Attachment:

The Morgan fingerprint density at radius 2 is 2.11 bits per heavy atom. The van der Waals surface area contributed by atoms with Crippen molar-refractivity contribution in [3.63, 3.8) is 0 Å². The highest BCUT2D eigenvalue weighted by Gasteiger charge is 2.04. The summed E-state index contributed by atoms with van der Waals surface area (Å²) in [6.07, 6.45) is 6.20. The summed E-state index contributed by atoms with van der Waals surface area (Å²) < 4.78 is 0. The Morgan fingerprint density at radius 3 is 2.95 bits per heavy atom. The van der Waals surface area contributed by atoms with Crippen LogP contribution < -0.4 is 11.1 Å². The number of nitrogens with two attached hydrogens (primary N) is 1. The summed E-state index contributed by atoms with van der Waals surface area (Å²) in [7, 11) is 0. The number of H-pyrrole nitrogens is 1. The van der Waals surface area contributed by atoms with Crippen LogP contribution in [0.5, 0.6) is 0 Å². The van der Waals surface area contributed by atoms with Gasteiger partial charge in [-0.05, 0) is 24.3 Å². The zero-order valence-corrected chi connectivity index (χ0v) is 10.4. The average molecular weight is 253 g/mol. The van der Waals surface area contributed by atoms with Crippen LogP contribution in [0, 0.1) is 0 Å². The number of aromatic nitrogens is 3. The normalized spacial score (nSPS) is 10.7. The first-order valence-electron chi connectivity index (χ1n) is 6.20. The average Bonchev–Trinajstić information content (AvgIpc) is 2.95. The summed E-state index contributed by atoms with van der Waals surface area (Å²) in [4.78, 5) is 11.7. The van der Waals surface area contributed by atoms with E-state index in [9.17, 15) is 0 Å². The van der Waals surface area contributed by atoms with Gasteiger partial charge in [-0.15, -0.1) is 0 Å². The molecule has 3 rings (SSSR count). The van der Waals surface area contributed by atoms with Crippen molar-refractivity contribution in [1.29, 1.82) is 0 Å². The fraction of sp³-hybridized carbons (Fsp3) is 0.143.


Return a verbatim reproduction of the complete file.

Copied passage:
The Morgan fingerprint density at radius 2 is 2.11 bits per heavy atom. The van der Waals surface area contributed by atoms with Crippen molar-refractivity contribution in [3.63, 3.8) is 0 Å². The highest BCUT2D eigenvalue weighted by Gasteiger charge is 2.04. The summed E-state index contributed by atoms with van der Waals surface area (Å²) in [6.07, 6.45) is 6.20. The summed E-state index contributed by atoms with van der Waals surface area (Å²) < 4.78 is 0. The Morgan fingerprint density at radius 3 is 2.95 bits per heavy atom. The van der Waals surface area contributed by atoms with Crippen LogP contribution < -0.4 is 11.1 Å². The number of nitrogens with two attached hydrogens (primary N) is 1. The summed E-state index contributed by atoms with van der Waals surface area (Å²) in [7, 11) is 0. The number of H-pyrrole nitrogens is 1. The van der Waals surface area contributed by atoms with Crippen LogP contribution in [0.5, 0.6) is 0 Å². The van der Waals surface area contributed by atoms with Gasteiger partial charge in [-0.05, 0) is 24.3 Å². The zero-order valence-corrected chi connectivity index (χ0v) is 10.4. The average molecular weight is 253 g/mol. The van der Waals surface area contributed by atoms with Crippen LogP contribution in [0, 0.1) is 0 Å². The number of aromatic nitrogens is 3. The normalized spacial score (nSPS) is 10.7. The first-order valence-electron chi connectivity index (χ1n) is 6.20. The average Bonchev–Trinajstić information content (AvgIpc) is 2.95. The summed E-state index contributed by atoms with van der Waals surface area (Å²) in [4.78, 5) is 11.7. The van der Waals surface area contributed by atoms with E-state index in [9.17, 15) is 0 Å². The van der Waals surface area contributed by atoms with Gasteiger partial charge in [-0.15, -0.1) is 0 Å². The molecule has 3 rings (SSSR count). The van der Waals surface area contributed by atoms with Crippen molar-refractivity contribution in [1.29, 1.82) is 0 Å². The fraction of sp³-hybridized carbons (Fsp3) is 0.143.